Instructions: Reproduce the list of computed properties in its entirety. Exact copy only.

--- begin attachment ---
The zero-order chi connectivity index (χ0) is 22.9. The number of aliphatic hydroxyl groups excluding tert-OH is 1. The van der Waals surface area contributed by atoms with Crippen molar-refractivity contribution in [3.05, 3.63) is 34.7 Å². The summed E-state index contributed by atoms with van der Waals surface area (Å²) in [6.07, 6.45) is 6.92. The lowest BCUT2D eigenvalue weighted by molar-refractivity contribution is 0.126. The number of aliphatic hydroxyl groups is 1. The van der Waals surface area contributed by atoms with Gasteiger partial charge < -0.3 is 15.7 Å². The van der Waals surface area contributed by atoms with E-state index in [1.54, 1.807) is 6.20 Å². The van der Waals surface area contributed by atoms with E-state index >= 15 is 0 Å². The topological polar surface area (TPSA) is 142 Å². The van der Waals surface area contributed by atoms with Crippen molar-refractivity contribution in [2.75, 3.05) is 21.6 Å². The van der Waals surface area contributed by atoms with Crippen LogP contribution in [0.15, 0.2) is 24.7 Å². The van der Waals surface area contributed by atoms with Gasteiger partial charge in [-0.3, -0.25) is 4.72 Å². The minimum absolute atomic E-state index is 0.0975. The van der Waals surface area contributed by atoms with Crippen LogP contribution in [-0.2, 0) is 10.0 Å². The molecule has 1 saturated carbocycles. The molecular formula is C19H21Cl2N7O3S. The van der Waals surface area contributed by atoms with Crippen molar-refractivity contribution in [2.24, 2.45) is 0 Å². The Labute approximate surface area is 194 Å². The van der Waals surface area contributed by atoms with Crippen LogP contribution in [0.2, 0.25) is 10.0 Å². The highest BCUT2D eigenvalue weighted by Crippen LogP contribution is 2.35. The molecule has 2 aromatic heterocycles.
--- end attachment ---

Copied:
The zero-order chi connectivity index (χ0) is 22.9. The number of aliphatic hydroxyl groups excluding tert-OH is 1. The van der Waals surface area contributed by atoms with Crippen molar-refractivity contribution in [3.05, 3.63) is 34.7 Å². The summed E-state index contributed by atoms with van der Waals surface area (Å²) in [6.07, 6.45) is 6.92. The lowest BCUT2D eigenvalue weighted by molar-refractivity contribution is 0.126. The number of aliphatic hydroxyl groups is 1. The van der Waals surface area contributed by atoms with Gasteiger partial charge < -0.3 is 15.7 Å². The van der Waals surface area contributed by atoms with E-state index in [1.54, 1.807) is 6.20 Å². The van der Waals surface area contributed by atoms with E-state index >= 15 is 0 Å². The topological polar surface area (TPSA) is 142 Å². The van der Waals surface area contributed by atoms with Crippen molar-refractivity contribution in [2.75, 3.05) is 21.6 Å². The van der Waals surface area contributed by atoms with Crippen LogP contribution in [0.15, 0.2) is 24.7 Å². The van der Waals surface area contributed by atoms with Gasteiger partial charge in [-0.3, -0.25) is 4.72 Å². The minimum absolute atomic E-state index is 0.0975. The van der Waals surface area contributed by atoms with Crippen LogP contribution in [-0.2, 0) is 10.0 Å². The molecule has 1 saturated carbocycles. The molecular formula is C19H21Cl2N7O3S. The van der Waals surface area contributed by atoms with Crippen molar-refractivity contribution in [2.24, 2.45) is 0 Å². The Labute approximate surface area is 194 Å². The van der Waals surface area contributed by atoms with Crippen LogP contribution in [0.2, 0.25) is 10.0 Å². The highest BCUT2D eigenvalue weighted by Crippen LogP contribution is 2.35. The molecule has 2 aromatic heterocycles.